inclusivity/ def: The practice or policy of providing equal access to opportunities and resources for people who might otherwise be excluded or marginalized, such as those having physical or mental disabilities or belonging to other minority groups.
Inclusivity is the idea that people should be recognized or identified for “who” they are, rather than “what” they are. And, most importantly, they deserve to be included with the same rights as everyone else.
It is a basic, fundamental idea of being accepted that people have yearned and fought for longer than anyone can truly remember.
And yet, people have protested or put up roadblocks preventing this from happening because they a) are scared by this “group”; b) it goes against what they believe is “right”; or c) they feel it would make them “less than” or somehow lower their status, in some way, to be including others.
Jewish tradition reminds us of this importance. In her 2016 High Holiday sermon, Rabbi Lisa Rubin of Central Synagogue (New York) shared the following: “Welcoming the stranger is one of Judaism’s most time-honored virtues. Our tradition supports–in fact, commands us–to be a welcoming, warm, open and inclusive people. Our literature is filled with references to these values and the people who displayed them. The commandment to be hospitable appears in the Torah 36 times–more than any other commandment. And welcoming guests is one of the few mitzvot described in the Talmud for which we receive the rewards in both this world and the world to come.”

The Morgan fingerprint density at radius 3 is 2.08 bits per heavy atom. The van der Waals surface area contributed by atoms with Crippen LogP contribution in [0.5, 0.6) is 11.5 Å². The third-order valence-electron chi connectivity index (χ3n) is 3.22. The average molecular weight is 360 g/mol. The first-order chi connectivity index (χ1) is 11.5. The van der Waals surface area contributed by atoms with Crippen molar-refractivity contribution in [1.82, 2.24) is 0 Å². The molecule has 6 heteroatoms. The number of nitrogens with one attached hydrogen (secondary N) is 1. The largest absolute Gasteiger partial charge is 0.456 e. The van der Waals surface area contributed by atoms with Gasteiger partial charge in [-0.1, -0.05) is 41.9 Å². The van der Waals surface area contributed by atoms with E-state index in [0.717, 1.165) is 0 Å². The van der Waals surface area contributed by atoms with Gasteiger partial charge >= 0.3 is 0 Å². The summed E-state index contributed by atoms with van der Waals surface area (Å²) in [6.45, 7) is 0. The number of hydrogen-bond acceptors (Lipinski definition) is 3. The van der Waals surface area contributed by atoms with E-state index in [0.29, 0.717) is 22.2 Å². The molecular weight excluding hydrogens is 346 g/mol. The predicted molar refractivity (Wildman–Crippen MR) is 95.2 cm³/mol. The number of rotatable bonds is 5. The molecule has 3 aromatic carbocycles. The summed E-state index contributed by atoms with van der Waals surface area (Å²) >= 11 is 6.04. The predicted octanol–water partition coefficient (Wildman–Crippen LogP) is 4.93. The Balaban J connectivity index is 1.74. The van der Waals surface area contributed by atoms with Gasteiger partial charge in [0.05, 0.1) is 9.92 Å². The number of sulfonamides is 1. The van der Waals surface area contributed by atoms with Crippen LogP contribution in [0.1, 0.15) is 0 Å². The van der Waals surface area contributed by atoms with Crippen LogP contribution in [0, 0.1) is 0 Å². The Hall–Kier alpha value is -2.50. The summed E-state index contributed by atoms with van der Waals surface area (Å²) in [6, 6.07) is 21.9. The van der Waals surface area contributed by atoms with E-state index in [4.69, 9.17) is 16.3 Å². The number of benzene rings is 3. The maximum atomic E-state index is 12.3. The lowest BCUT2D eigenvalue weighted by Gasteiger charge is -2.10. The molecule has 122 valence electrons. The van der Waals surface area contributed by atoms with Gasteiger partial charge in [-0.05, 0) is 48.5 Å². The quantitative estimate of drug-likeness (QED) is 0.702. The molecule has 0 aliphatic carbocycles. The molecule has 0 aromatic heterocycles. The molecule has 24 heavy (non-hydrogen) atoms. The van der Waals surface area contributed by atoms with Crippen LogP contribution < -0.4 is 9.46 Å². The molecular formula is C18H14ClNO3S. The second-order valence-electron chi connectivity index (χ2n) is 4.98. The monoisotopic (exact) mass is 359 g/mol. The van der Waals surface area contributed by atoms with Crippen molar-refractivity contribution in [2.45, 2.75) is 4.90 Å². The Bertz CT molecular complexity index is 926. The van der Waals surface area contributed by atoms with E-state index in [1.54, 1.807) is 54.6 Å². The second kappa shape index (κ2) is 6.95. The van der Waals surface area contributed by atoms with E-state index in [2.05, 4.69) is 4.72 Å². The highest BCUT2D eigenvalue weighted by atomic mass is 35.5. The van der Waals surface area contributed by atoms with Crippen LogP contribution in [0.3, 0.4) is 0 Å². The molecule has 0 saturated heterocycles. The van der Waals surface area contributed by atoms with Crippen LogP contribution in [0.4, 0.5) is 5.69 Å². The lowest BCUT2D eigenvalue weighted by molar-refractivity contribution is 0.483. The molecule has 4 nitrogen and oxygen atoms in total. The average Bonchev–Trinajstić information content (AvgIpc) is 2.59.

If this is such an important part of our heritage, while we are facing an unprecedented rise in antisemitism and hatred at levels not seen for over 70 years, why have Jews continued to demean and marginalize other Jews? Shouldn’t we be more welcoming to those who are interested in becoming part of our community?
I am referring to a landmark Israeli Supreme Court decision, made last month, ruling that people who convert to Judaism through the Reform and Conservative movements in Israel are also Jewish and entitled to become citizens.
This has been an ongoing struggle within Israel, with the Orthodox and ultra-Orthodox communities not accepting or even recognizing non-Orthodox Jews as Jewish.
While I by no means support their position, I can understand their perspective that if they accept something as OK that they do not personally believe or that goes against their teachings, it must be fought. The problem I have is their belief that by allowing it, this diminishes their standing in the world, that somehow the concept of what it means to be Jewish is reduced in their eyes.
This was a similar argument people had when they fought against same-sex marriage. By letting same-sex people marry, the word “marriage” was believed to be cheapened or somehow devalued.
It is unclear at this point how this decision will affect Jewish life outside of Israel. We will have to wait and see. However, it will be important to continue to watch how this influences other future decisions pertaining to “Who is a Jew” in Israel.
Thankfully, this is not something that people need to worry about here in the greater San Gabriel and Pomona Valleys. The Jewish Federation continues to explore ways that we can ensure that our community is as inclusive as we possibly can make it.
I want people to feel comfortable, welcome and safe because I know that is what I would hope for in a community I was looking to become a part of.
After all, it was Rabbi Hillel who, when asked to teach someone the entire Torah, said “What is hateful to you, do not do to your neighbor. That is the whole Torah; the rest is the explanation of this—go and study it!”
Jason Moss is executive director of the Jewish Federation of the Greater
San Gabriel and Pomona Valleys.